Report: Poverty and Powerlessness Reflected in Lives of African American Women

By Meghan Jusczak, for Jane Crow Project

NEW YORK, June 13 – African American women’s earnings shrank by 5 percent in the decade ending in 2014, even though they are more likely to participate in the workforce than any other group of women. This is one of the many statistics that emerged in a June 7 report reflecting the consequences of overlapping racial and gender discrimination in the lives of African American women.

“While Black women are working hard, democracy isn’t working for us, and hard work isn’t paying off,” said Alicia Garza, the special projects director of National Domestic Workers Alliance, which collaborated in researching and producing the report. “Black families depend on Black women, yet Black women face the highest poverty rates in the nation, second only to indigenous women. We do our part to make this country better — we vote at higher rates than any other racial or ethnic group. It’s time for an agenda that puts Black women at the center, for the sake of all of us.”

The findings in the report, “The Status of Black Women in the United States,” produced by the Institute for Women’s Policy Research with Garza’s group analyzes data from every state and offers policy recommendations across six key topics affecting African American women: political participation, employment and earnings, work and family, poverty and opportunity, health and well-being and violence and safety.

·      African American women voted in the 2008 and 2012 presidential elections at greater rates than any other demographic group, yet they remain underrepresented in elected offices.

·      African American women who work fulltime bring home 64 cents for every dollar white men earn.

·      In all but two states, the average cost of childcare exceeds 20 percent of African-American women’s average earnings, rendering it unaffordable to many.

·      One in four African American women in the United States live in poverty, more than twice the rate of white American women (one in ten).

·      African American women have the highest death rates from heart disease (177.7 per 100,000) and breast cancer (30.2 per 100,000) in comparison to all racial and ethnic groups of women.

·      African American women experience higher rates of intimate partner violence than women of other races and backgrounds. More than 40 percent of African American women experience physical violence from an intimate partner during their lifetimes.

·      African American women were imprisoned at twice the rate of white women (109 per 100,000 African American women compared to 53 per 100,000 white women).

“Economic justice is the unfinished business of the civil rights movement,” said Tracy Sturdivant, the co-founder and co-executive director of Make It Work, a campaign working to advance economic security, during a panel convened to respond to the report.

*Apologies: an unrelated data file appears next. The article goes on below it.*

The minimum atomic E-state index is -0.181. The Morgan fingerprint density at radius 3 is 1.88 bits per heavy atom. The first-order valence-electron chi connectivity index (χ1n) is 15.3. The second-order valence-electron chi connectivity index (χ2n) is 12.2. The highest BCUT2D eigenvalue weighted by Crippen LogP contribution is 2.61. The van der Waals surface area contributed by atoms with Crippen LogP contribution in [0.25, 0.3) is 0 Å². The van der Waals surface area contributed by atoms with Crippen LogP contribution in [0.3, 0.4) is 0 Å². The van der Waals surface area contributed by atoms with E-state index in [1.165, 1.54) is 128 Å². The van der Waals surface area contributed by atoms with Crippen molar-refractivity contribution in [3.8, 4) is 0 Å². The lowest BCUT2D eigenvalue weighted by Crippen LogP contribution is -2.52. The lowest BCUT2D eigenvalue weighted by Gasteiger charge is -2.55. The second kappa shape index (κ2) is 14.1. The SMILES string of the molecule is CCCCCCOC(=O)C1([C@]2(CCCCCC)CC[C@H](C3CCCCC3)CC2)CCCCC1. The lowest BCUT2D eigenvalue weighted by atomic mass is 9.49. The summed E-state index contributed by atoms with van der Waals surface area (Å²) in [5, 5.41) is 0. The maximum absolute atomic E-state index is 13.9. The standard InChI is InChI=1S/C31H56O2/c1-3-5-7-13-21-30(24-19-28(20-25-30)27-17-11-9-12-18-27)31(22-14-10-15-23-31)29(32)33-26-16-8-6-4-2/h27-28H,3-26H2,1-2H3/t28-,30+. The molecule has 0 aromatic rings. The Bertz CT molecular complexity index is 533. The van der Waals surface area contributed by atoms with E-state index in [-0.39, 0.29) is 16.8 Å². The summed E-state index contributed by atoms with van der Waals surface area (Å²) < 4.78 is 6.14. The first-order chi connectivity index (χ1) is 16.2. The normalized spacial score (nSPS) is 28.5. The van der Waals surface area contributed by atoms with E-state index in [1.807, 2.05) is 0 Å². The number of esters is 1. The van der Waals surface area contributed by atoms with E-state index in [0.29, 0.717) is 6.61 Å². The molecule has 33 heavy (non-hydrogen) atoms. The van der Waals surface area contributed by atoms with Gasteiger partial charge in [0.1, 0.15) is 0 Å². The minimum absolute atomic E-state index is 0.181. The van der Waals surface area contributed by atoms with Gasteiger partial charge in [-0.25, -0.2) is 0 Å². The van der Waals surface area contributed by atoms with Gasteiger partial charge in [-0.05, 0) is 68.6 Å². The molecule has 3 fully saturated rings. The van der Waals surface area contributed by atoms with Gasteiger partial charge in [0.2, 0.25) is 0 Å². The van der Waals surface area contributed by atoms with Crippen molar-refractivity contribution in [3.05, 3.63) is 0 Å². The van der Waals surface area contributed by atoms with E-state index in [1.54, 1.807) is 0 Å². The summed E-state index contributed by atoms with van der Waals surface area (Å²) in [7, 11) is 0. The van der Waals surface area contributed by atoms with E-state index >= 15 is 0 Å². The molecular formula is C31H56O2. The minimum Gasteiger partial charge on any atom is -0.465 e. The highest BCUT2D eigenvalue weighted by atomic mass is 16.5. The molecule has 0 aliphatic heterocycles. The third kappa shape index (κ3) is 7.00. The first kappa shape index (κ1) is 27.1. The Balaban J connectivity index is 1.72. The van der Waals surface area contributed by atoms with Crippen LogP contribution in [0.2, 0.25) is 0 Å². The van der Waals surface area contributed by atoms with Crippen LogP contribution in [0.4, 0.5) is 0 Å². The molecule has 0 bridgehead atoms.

Garza, co-founder of Black Lives Matter, led the panel with seven other African American leaders: Sturdivant; Chakilah Abdullah Ali, leader of the We Dream in Black North Carolina Chapter of the National Domestic Workers Alliance; LaTosha Brown, project director of the Grantmakers for Southern Progress; Monifa Bandele, vice president for child partnership and diversity at; Tanya Wallace-Gobern, executive director of the National Black Worker Center Project; Jessica Byrd, founder of Three Point Strategies, which supports candidates incorporating social justice into their campaign platforms and Nana Afua Y. Brantuo, the policy manager at the Black Alliance for Just Immigration.

Though the panel addressed a variety of topics, the conversation repeatedly returned to issues of economic opportunity and security for African American women.

African American families depend on women’s incomes, the report said — 80.6 percent are breadwinners, meaning they are either the sole earner or earn at least 40 percent of household income. This is true even though most African American mothers remain employed in low-paying caretaking and service jobs. Employers in these areas usually offer few benefits. The report found that more than one-third of employed African American women do not have access to paid sick days. Yet in addition to caring for children, 16.4 percent of African American women under age 65 live with someone aged 15 or older with a disability.

The report also touched on the high maternal mortality rates among African American women, who are more than three times as likely as white women to die due to pregnancy and childbirth. And although rates are decreasing, they also have the highest rates of infant mortality (11.3 per 1,000 live births). Inequalities in Black women’s reproductive health can be attributed partially to unequal access to healthcare and racial discrimination within the medical system, the report notes, as well as broader threats at the federal and state levels to end contraception, safe abortions and other family planning services for low-income women.

“Black women are central to holding together many households and communities,” Moms Rising’s Bandele said. But because these mothers live at the intersection of racism, sexism and maternal discrimination, she added, they remain “undervalued and undercompensated” across the nation.

Read the full report here:


Related Jane Crow stories:

Rita Henley Jensen